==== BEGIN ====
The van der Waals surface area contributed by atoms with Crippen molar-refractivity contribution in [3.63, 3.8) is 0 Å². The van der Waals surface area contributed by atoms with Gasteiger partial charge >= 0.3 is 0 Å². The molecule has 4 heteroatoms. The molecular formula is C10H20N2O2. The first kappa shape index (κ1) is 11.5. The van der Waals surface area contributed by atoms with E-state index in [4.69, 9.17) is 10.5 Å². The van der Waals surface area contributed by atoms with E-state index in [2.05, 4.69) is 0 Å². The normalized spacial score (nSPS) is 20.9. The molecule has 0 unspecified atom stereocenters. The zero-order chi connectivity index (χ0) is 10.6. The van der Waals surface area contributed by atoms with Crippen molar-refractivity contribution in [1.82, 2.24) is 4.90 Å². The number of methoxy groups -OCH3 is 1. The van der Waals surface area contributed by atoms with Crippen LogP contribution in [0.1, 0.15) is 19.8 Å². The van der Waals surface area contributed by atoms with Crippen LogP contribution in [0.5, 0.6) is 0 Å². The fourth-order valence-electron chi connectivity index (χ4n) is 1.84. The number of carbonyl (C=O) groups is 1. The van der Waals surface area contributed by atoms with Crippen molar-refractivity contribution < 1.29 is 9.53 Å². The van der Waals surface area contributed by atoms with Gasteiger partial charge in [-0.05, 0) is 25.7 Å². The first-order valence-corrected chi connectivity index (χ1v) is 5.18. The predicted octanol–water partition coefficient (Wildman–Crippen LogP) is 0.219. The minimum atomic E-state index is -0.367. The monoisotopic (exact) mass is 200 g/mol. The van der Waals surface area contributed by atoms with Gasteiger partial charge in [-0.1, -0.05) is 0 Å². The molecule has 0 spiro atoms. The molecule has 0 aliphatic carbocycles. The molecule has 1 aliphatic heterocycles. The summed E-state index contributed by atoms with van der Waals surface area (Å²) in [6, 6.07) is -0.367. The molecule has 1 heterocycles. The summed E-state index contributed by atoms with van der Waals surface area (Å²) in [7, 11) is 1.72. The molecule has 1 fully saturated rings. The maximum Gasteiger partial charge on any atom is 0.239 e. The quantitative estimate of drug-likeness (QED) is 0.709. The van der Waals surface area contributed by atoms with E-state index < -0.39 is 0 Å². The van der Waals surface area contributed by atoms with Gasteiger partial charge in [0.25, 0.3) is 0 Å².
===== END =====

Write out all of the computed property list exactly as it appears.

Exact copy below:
The van der Waals surface area contributed by atoms with Crippen molar-refractivity contribution in [3.63, 3.8) is 0 Å². The van der Waals surface area contributed by atoms with Gasteiger partial charge >= 0.3 is 0 Å². The molecule has 4 heteroatoms. The molecular formula is C10H20N2O2. The first kappa shape index (κ1) is 11.5. The van der Waals surface area contributed by atoms with E-state index in [4.69, 9.17) is 10.5 Å². The van der Waals surface area contributed by atoms with E-state index in [2.05, 4.69) is 0 Å². The normalized spacial score (nSPS) is 20.9. The molecule has 0 unspecified atom stereocenters. The zero-order chi connectivity index (χ0) is 10.6. The van der Waals surface area contributed by atoms with Crippen molar-refractivity contribution in [1.82, 2.24) is 4.90 Å². The number of methoxy groups -OCH3 is 1. The van der Waals surface area contributed by atoms with Crippen LogP contribution in [0.1, 0.15) is 19.8 Å². The van der Waals surface area contributed by atoms with Crippen LogP contribution in [0.5, 0.6) is 0 Å². The fourth-order valence-electron chi connectivity index (χ4n) is 1.84. The number of carbonyl (C=O) groups is 1. The van der Waals surface area contributed by atoms with Crippen molar-refractivity contribution < 1.29 is 9.53 Å². The van der Waals surface area contributed by atoms with Gasteiger partial charge in [-0.05, 0) is 25.7 Å². The first-order valence-corrected chi connectivity index (χ1v) is 5.18. The predicted octanol–water partition coefficient (Wildman–Crippen LogP) is 0.219. The minimum atomic E-state index is -0.367. The monoisotopic (exact) mass is 200 g/mol. The van der Waals surface area contributed by atoms with Gasteiger partial charge in [-0.1, -0.05) is 0 Å². The molecule has 0 spiro atoms. The molecule has 0 aliphatic carbocycles. The molecule has 1 aliphatic heterocycles. The summed E-state index contributed by atoms with van der Waals surface area (Å²) in [6, 6.07) is -0.367. The molecule has 1 heterocycles. The summed E-state index contributed by atoms with van der Waals surface area (Å²) in [7, 11) is 1.72. The molecule has 1 fully saturated rings. The maximum Gasteiger partial charge on any atom is 0.239 e. The quantitative estimate of drug-likeness (QED) is 0.709. The van der Waals surface area contributed by atoms with E-state index < -0.39 is 0 Å². The van der Waals surface area contributed by atoms with Gasteiger partial charge in [0.25, 0.3) is 0 Å².